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Scientists discover gene signature linked to spinal cord injury

ANI | Updated: Oct 06, 2018 07:08 IST

Washington D.C. [USA] Oct 6(ANI): Scientists have determined a gene signature that is linked to the severity of spinal cord injury in animals and humans.
The discovery of key genes that are switched on or off in response to spinal cord injury could inform the development of biomarkers that predict recovery and possibly pinpoint new targets for treatment.
At the moment, there are no widely available treatments capable of immediately restoring motor and sensory function after injury. A major barrier is the lack of understanding of the complex cascade of biological processes that occur when a spinal cord injury happens.
Senior author Michael Skinnider said, "Our understanding of the pathophysiological processes triggered by spinal cord injury is fragmentary. We set out to integrate the data from decades of small-scale studies using a systems biology approach."
The team first reviewed past experiments to find genes associated with the response to spinal cord injury, searching through more than 500 studies. They found 695 unique human genes that had been linked with the response to spinal cord injury and, of these, 151 were linked in more than one study. Further analysis showed that the genes are biologically and functionally related, coding for groups of protein molecules that physically interact with one another.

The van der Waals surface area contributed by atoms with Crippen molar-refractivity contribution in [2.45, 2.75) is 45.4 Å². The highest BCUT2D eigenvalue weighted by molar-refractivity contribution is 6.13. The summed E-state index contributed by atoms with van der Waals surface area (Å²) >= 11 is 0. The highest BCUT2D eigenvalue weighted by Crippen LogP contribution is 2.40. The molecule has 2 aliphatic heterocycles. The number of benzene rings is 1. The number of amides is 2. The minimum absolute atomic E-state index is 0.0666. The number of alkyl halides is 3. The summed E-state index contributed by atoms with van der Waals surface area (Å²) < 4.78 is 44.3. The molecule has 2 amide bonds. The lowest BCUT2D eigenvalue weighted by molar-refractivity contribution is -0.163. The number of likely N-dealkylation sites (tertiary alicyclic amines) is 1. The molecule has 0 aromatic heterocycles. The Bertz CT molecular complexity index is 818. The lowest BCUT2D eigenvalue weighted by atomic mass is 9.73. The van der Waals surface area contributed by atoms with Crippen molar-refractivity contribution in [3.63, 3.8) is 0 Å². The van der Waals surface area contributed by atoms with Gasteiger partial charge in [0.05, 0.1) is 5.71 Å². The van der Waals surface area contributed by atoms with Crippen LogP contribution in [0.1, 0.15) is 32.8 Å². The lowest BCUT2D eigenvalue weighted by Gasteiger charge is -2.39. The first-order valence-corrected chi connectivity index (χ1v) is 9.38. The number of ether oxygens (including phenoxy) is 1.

To find if these genes truly reflect functional changes after spinal cord injury, the team constructed a network of genes from healthy human spinal cords and integrated this data with those determined from the experimental studies.
They found that two groups of genes included a high number of the genes that had been previously pinpointed in experiments as important in the response to spinal cord injury.
They next looked at five experimental studies of gene expression in mice and rats after spinal cord injury to see whether these gene groups were significantly altered.
"We have developed an integrated, systems-level approach to understand the mechanisms of spinal cord injury," concludes lead author Jordan Squair.
The full findings are present in the journal- ELife. (ANI)

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